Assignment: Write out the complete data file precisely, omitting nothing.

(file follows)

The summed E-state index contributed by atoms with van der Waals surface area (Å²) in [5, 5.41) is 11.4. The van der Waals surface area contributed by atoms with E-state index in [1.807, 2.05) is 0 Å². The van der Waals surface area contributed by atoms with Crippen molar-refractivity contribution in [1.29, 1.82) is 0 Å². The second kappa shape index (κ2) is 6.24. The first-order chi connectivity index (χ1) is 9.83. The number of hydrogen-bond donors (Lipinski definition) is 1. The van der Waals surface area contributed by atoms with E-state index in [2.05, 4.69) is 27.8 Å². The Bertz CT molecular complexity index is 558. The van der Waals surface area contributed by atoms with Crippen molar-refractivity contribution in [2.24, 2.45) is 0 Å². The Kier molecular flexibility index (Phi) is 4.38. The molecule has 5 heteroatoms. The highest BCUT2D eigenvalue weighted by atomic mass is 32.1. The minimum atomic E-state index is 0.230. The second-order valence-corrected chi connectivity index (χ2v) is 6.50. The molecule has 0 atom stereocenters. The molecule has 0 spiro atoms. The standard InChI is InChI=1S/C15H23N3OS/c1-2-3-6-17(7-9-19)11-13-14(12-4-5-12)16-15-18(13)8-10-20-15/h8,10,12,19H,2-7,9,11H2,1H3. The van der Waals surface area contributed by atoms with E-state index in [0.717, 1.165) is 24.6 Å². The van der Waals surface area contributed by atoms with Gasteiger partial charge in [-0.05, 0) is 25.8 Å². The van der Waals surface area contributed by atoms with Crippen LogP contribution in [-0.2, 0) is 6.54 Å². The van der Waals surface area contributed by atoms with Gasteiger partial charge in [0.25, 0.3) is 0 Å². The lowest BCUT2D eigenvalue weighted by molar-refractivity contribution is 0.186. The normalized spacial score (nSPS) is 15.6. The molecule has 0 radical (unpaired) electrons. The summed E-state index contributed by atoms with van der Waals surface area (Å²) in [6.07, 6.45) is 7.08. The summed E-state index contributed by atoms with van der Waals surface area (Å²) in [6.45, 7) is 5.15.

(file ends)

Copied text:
The summed E-state index contributed by atoms with van der Waals surface area (Å²) in [5, 5.41) is 11.4. The van der Waals surface area contributed by atoms with E-state index in [1.807, 2.05) is 0 Å². The van der Waals surface area contributed by atoms with Crippen molar-refractivity contribution in [1.29, 1.82) is 0 Å². The second kappa shape index (κ2) is 6.24. The first-order chi connectivity index (χ1) is 9.83. The number of hydrogen-bond donors (Lipinski definition) is 1. The van der Waals surface area contributed by atoms with E-state index in [2.05, 4.69) is 27.8 Å². The Bertz CT molecular complexity index is 558. The van der Waals surface area contributed by atoms with Crippen molar-refractivity contribution in [2.24, 2.45) is 0 Å². The Kier molecular flexibility index (Phi) is 4.38. The molecule has 5 heteroatoms. The highest BCUT2D eigenvalue weighted by atomic mass is 32.1. The minimum atomic E-state index is 0.230. The second-order valence-corrected chi connectivity index (χ2v) is 6.50. The molecule has 0 atom stereocenters. The molecule has 0 spiro atoms. The standard InChI is InChI=1S/C15H23N3OS/c1-2-3-6-17(7-9-19)11-13-14(12-4-5-12)16-15-18(13)8-10-20-15/h8,10,12,19H,2-7,9,11H2,1H3. The van der Waals surface area contributed by atoms with E-state index in [0.717, 1.165) is 24.6 Å². The van der Waals surface area contributed by atoms with Gasteiger partial charge in [-0.05, 0) is 25.8 Å². The van der Waals surface area contributed by atoms with Crippen LogP contribution in [-0.2, 0) is 6.54 Å². The van der Waals surface area contributed by atoms with Gasteiger partial charge in [0.25, 0.3) is 0 Å². The lowest BCUT2D eigenvalue weighted by molar-refractivity contribution is 0.186. The normalized spacial score (nSPS) is 15.6. The molecule has 0 radical (unpaired) electrons. The summed E-state index contributed by atoms with van der Waals surface area (Å²) in [6.07, 6.45) is 7.08. The summed E-state index contributed by atoms with van der Waals surface area (Å²) in [6.45, 7) is 5.15.